In other words, budgerigars are generally very healthy and robust birds. As long as they have a super-healthy diet and a clean environment (cages should be spruced-up once a fortnight), they will be strangers to the vet.
Budgies also let you know on those rare occasions when they’re not feeling well. They will stop chattering non-stop, will sleep during the day, and will look sad and ‘droopy’ on their perch. Because, of course, there are potential illnesses, as there are with any animal. Give them a daily visual check – if they’re looking as happy and chirpy as usual, all is well. If you have any doubts, run through our checklist of possible problems, and have a word with a vet. Chances are they will never have met your budgie before!
5. Budgies Come in Endless Colour Patterns
Although there are just three basic colour combinations – green and yellow, blue and white, or a mixture of these – the variety of patterns within this mix is incredible. In some birds the white dominates, with other colours bursting through like flowers in a snowy meadow. Some birds have striking primary colours, while others have pastels, sometimes fading to just a hint of translucent colour. There are all-yellow budgies, all-white ones, birds patterned in just greys and blacks, and, of course, classic green and yellow budgies looking exactly like their Australian wild cousins.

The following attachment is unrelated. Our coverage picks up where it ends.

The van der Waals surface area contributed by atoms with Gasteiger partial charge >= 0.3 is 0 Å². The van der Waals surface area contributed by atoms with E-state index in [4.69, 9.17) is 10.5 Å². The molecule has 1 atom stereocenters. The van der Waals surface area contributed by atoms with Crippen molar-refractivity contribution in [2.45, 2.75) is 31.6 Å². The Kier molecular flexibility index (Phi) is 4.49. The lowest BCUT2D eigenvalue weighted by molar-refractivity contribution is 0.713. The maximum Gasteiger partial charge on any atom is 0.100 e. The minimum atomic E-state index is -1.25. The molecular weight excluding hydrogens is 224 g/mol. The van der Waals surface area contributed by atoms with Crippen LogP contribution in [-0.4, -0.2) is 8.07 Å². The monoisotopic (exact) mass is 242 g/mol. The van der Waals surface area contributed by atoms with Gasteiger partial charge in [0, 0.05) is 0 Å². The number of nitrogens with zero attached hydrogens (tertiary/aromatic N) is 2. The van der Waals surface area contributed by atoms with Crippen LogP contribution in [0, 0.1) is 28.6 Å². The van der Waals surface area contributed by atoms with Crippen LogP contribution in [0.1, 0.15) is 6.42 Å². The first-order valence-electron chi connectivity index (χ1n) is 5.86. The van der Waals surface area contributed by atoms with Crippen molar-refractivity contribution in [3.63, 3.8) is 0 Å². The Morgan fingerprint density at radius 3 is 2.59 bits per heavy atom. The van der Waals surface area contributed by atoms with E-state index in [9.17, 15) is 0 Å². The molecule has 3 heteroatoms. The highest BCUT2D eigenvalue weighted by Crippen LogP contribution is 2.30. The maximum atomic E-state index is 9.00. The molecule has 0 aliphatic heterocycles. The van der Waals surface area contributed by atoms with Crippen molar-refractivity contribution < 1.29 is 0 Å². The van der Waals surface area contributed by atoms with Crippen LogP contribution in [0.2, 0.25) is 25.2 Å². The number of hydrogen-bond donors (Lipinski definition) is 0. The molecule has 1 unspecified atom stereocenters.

Whichever variety of budgie you bring home, you are guaranteed a bird packed with enough personality to fill a dozen birds twice its size. And this will be a long-lasting friendship, as a healthy and well fed budgie can live up to 15 years. Enjoy your time together!
It’s a dusty business being a pet bird, in a world of sawdust, seed husks and the dry atmosphere of the great indoors. The dust gets lodged at the base of the feathers, and the skin starts to get itchy. This is why most birds absolutely love taking a wet bath.
This doesn’t apply to all species, though. Every chicken keeper know how much their hens love a good dust bath – making things drier and dustier than ever. You may also notice wild birds such as blackbirds and sparrows dust-bathing too.
Many birds happily mix and match these two different bathing techniques. But in general, it is thought that the preference for one method over the other depends on where the birds originate. Land-based birds with access to water tend to bathe in it; while those in more arid habitats favour dust-bathing. The dust helps maintain the correct oil balance on the bird’s feathers, and also deters parasites such as lice.
When a bird mixes and matches, it is both cleaning itself (with the water) and then de-lousing (with the dust).
During hot weather, budgies may take a dip several times a day, given the chance. Their bath can be fixed inside the cage, or can simply be a shallow bowl on the ground outside the cage. Keeping the bath external to the cage helps keep things dry and tidy. There’s a lot of flapping and splashing involved in bathing if you’re all hot and bothered and covered in feathers!